Extreme temperature is another major factor in the sensor's lifespan. In general, the operating temperature that sensor manufacturers state in the datasheet varies from -30°C to +50°C. However, high-quality sensors can withstand temperatures beyond this range for a period of time. For example, a good H2S or CO sensor can be exposed to temperatures up to 65 °C without a problem. But for most of the electrochemical sensors, repeated exposure to such a high temperature may cause a drought of electrolytes, baseline drifting, and a slower response. Some of the electrochemical gas sensors may function well at -40 °C, but the tradeoffs are in sensitivity and response time to the target gas. They may lose 80% of their sensitivity and increase the response time significantly due to the frozen electrolyte.

The concentration of the target gas also affects the sensor's life. Generally speaking, the higher the concentration, the shorter the sensor's life. But the design of a sensor with good catalysts will increase the sensor's lifespan at high concentrations of the target gas.

It is important to note that the sensitivity of the sensor may vary according to the surrounding environment. The change in humidity may improve the sensitivity and slow the response of a sensor. This is especially the case in areas with seasonal climate changes. For example, the performance of hydrogen sulfide sensors is particularly related to the surrounding environment. The sensitivity and response time of the sensor in a fixed gas monitor are likely to change within 2 or 3 weeks, depending on local temperatures and humidity. This is a very common phenomenon for an electrochemical gas sensor that has been kept in a dry place for some time before installation in the field.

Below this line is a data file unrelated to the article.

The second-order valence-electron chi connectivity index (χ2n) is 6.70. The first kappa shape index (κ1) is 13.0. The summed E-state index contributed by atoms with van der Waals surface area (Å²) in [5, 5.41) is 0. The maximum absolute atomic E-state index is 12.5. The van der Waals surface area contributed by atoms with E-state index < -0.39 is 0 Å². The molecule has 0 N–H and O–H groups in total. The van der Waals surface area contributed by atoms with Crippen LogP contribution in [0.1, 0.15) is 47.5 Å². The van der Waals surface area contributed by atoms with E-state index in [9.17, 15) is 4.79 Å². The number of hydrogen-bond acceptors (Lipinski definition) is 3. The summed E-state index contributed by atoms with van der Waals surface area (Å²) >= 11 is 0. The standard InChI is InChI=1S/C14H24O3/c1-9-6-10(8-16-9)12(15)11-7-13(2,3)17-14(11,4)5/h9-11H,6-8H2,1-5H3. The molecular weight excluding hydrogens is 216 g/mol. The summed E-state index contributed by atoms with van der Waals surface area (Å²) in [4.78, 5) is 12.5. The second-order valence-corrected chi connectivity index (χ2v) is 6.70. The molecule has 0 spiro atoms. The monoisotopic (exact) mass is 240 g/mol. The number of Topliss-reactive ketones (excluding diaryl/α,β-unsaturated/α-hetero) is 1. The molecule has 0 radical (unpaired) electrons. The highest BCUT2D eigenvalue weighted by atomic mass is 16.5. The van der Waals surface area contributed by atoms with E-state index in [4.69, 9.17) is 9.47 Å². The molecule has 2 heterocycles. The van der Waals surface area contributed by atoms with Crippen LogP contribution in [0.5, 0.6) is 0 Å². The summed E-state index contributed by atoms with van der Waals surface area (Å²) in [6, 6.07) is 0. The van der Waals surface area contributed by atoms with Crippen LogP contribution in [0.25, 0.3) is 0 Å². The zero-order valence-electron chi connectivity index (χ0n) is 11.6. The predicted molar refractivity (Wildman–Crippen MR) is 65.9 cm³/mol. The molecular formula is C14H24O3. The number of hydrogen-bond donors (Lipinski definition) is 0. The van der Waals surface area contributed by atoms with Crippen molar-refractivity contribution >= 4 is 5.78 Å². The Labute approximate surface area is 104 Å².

Under certain circumstances, cross-interfering gases could be absorbed by the sensor catalyst or react with the catalyst to produce by-products that inhibit the catalyst and damage the sensor electrode.

Strong vibrations and mechanical overstress may also damage the sensor enclosure and interconnections or solder joints that hold together the electrodes and platinum wires of the sensor.

For more details, please refer to Application Note 220607.

3. How often do the sensors need to be replaced?

In general, a sensor's operating life is affected by various factors, and each specific situation is different. In practice, the user will replace the sensor either on a fixed cycle recommended by the manufacturer or based on its historical service data. If the sensor's response time T90 is much longer than the specification or shows a significant decrease in sensitivity during calibration or a pump test, it needs to be replaced.

For more details, please refer to Application Note 220607.

4. How do I find out if the sensor has failed?

In the past decades, several patents and technologies related to this subject have been publicized. They all claim to be able to detect electrochemical sensor failures, but most of them simply infer whether a sensor is working under certain electrode stimulation. The only reliable way to find whether a sensor still functions normally is to measure the sensor's response by conducting a "bump test" or "calibration."